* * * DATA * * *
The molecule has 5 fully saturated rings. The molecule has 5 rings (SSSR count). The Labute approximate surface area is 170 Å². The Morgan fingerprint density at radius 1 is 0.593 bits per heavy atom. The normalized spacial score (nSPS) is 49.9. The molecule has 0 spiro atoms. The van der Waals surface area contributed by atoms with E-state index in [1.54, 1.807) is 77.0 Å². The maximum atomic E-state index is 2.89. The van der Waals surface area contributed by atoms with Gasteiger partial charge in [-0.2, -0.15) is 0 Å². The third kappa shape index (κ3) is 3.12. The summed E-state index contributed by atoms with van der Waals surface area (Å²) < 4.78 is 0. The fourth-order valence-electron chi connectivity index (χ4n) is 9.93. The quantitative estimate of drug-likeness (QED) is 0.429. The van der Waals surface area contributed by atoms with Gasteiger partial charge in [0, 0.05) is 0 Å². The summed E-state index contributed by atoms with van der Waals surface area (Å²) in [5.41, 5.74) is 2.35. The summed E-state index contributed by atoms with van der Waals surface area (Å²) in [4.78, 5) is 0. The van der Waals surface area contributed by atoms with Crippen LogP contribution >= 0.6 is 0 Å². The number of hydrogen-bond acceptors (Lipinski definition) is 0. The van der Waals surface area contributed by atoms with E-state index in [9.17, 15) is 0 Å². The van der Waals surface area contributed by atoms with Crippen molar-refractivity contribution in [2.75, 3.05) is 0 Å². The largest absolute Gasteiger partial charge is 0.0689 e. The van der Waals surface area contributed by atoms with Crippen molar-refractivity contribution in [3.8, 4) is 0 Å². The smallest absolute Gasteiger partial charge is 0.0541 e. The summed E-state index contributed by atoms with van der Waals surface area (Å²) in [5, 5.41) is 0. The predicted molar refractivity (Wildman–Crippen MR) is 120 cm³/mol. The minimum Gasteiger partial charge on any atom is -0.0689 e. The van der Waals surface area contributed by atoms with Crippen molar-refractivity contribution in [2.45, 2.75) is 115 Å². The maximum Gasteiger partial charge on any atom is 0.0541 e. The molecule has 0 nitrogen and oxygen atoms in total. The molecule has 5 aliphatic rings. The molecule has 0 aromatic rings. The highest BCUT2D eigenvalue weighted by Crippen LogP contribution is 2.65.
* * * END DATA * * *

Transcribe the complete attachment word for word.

The molecule has 5 fully saturated rings. The molecule has 5 rings (SSSR count). The Labute approximate surface area is 170 Å². The Morgan fingerprint density at radius 1 is 0.593 bits per heavy atom. The normalized spacial score (nSPS) is 49.9. The molecule has 0 spiro atoms. The van der Waals surface area contributed by atoms with E-state index in [1.54, 1.807) is 77.0 Å². The maximum atomic E-state index is 2.89. The van der Waals surface area contributed by atoms with Gasteiger partial charge in [-0.2, -0.15) is 0 Å². The third kappa shape index (κ3) is 3.12. The summed E-state index contributed by atoms with van der Waals surface area (Å²) < 4.78 is 0. The fourth-order valence-electron chi connectivity index (χ4n) is 9.93. The quantitative estimate of drug-likeness (QED) is 0.429. The van der Waals surface area contributed by atoms with Gasteiger partial charge in [0, 0.05) is 0 Å². The summed E-state index contributed by atoms with van der Waals surface area (Å²) in [5.41, 5.74) is 2.35. The summed E-state index contributed by atoms with van der Waals surface area (Å²) in [4.78, 5) is 0. The van der Waals surface area contributed by atoms with Crippen LogP contribution >= 0.6 is 0 Å². The number of hydrogen-bond acceptors (Lipinski definition) is 0. The van der Waals surface area contributed by atoms with E-state index in [9.17, 15) is 0 Å². The van der Waals surface area contributed by atoms with Crippen molar-refractivity contribution in [2.75, 3.05) is 0 Å². The largest absolute Gasteiger partial charge is 0.0689 e. The van der Waals surface area contributed by atoms with Crippen molar-refractivity contribution in [3.8, 4) is 0 Å². The smallest absolute Gasteiger partial charge is 0.0541 e. The summed E-state index contributed by atoms with van der Waals surface area (Å²) in [5, 5.41) is 0. The predicted molar refractivity (Wildman–Crippen MR) is 120 cm³/mol. The minimum Gasteiger partial charge on any atom is -0.0689 e. The van der Waals surface area contributed by atoms with Crippen molar-refractivity contribution in [2.45, 2.75) is 115 Å². The maximum Gasteiger partial charge on any atom is 0.0541 e. The molecule has 0 nitrogen and oxygen atoms in total. The molecule has 5 aliphatic rings. The molecule has 0 aromatic rings. The highest BCUT2D eigenvalue weighted by Crippen LogP contribution is 2.65.